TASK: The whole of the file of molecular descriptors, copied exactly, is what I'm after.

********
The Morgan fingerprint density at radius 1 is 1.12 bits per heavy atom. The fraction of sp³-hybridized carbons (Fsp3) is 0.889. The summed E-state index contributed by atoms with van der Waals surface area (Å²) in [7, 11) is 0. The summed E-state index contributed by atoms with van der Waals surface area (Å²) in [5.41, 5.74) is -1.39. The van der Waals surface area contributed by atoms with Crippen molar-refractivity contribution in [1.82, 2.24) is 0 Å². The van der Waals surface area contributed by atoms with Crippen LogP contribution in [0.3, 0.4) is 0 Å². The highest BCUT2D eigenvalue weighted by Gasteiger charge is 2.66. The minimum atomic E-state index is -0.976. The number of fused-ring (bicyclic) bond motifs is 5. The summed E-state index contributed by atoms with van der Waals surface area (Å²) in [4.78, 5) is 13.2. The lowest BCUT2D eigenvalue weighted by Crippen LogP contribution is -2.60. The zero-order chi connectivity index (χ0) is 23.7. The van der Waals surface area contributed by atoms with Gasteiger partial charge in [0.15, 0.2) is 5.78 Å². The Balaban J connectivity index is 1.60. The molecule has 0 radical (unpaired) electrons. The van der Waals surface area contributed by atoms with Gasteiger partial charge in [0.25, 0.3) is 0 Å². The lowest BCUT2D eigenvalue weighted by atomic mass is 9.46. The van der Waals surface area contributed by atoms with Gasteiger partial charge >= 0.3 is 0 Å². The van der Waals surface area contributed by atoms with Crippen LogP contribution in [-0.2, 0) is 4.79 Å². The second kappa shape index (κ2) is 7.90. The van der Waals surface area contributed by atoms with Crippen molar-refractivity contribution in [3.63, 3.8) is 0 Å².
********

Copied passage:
The Morgan fingerprint density at radius 1 is 1.12 bits per heavy atom. The fraction of sp³-hybridized carbons (Fsp3) is 0.889. The summed E-state index contributed by atoms with van der Waals surface area (Å²) in [7, 11) is 0. The summed E-state index contributed by atoms with van der Waals surface area (Å²) in [5.41, 5.74) is -1.39. The van der Waals surface area contributed by atoms with Crippen molar-refractivity contribution in [1.82, 2.24) is 0 Å². The van der Waals surface area contributed by atoms with Crippen LogP contribution in [0.3, 0.4) is 0 Å². The highest BCUT2D eigenvalue weighted by Gasteiger charge is 2.66. The minimum atomic E-state index is -0.976. The number of fused-ring (bicyclic) bond motifs is 5. The summed E-state index contributed by atoms with van der Waals surface area (Å²) in [4.78, 5) is 13.2. The lowest BCUT2D eigenvalue weighted by Crippen LogP contribution is -2.60. The zero-order chi connectivity index (χ0) is 23.7. The van der Waals surface area contributed by atoms with Gasteiger partial charge in [0.15, 0.2) is 5.78 Å². The Balaban J connectivity index is 1.60. The molecule has 0 radical (unpaired) electrons. The van der Waals surface area contributed by atoms with Gasteiger partial charge in [0.25, 0.3) is 0 Å². The lowest BCUT2D eigenvalue weighted by atomic mass is 9.46. The van der Waals surface area contributed by atoms with Gasteiger partial charge >= 0.3 is 0 Å². The van der Waals surface area contributed by atoms with Crippen LogP contribution in [-0.2, 0) is 4.79 Å². The second kappa shape index (κ2) is 7.90. The van der Waals surface area contributed by atoms with Crippen molar-refractivity contribution in [3.63, 3.8) is 0 Å².